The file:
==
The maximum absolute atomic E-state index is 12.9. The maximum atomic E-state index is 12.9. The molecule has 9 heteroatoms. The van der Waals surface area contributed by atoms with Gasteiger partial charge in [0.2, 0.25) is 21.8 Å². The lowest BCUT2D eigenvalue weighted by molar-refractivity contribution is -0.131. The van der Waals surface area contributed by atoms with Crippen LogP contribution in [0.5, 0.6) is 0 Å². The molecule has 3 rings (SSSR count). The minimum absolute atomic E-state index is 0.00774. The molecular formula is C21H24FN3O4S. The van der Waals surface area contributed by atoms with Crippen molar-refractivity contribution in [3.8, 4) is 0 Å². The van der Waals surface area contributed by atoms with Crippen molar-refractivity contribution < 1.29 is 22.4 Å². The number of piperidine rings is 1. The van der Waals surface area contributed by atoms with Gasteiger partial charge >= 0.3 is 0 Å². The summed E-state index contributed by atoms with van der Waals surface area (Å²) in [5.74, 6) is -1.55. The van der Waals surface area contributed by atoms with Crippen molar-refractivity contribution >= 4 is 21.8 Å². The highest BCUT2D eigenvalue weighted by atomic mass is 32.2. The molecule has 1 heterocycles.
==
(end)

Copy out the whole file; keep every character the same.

The maximum absolute atomic E-state index is 12.9. The maximum atomic E-state index is 12.9. The molecule has 9 heteroatoms. The van der Waals surface area contributed by atoms with Gasteiger partial charge in [0.2, 0.25) is 21.8 Å². The lowest BCUT2D eigenvalue weighted by molar-refractivity contribution is -0.131. The van der Waals surface area contributed by atoms with Crippen LogP contribution in [0.5, 0.6) is 0 Å². The molecule has 3 rings (SSSR count). The minimum absolute atomic E-state index is 0.00774. The molecular formula is C21H24FN3O4S. The van der Waals surface area contributed by atoms with Crippen molar-refractivity contribution in [3.8, 4) is 0 Å². The van der Waals surface area contributed by atoms with Crippen molar-refractivity contribution < 1.29 is 22.4 Å². The number of piperidine rings is 1. The van der Waals surface area contributed by atoms with Gasteiger partial charge >= 0.3 is 0 Å². The summed E-state index contributed by atoms with van der Waals surface area (Å²) in [5.74, 6) is -1.55. The van der Waals surface area contributed by atoms with Crippen molar-refractivity contribution >= 4 is 21.8 Å². The highest BCUT2D eigenvalue weighted by atomic mass is 32.2. The molecule has 1 heterocycles.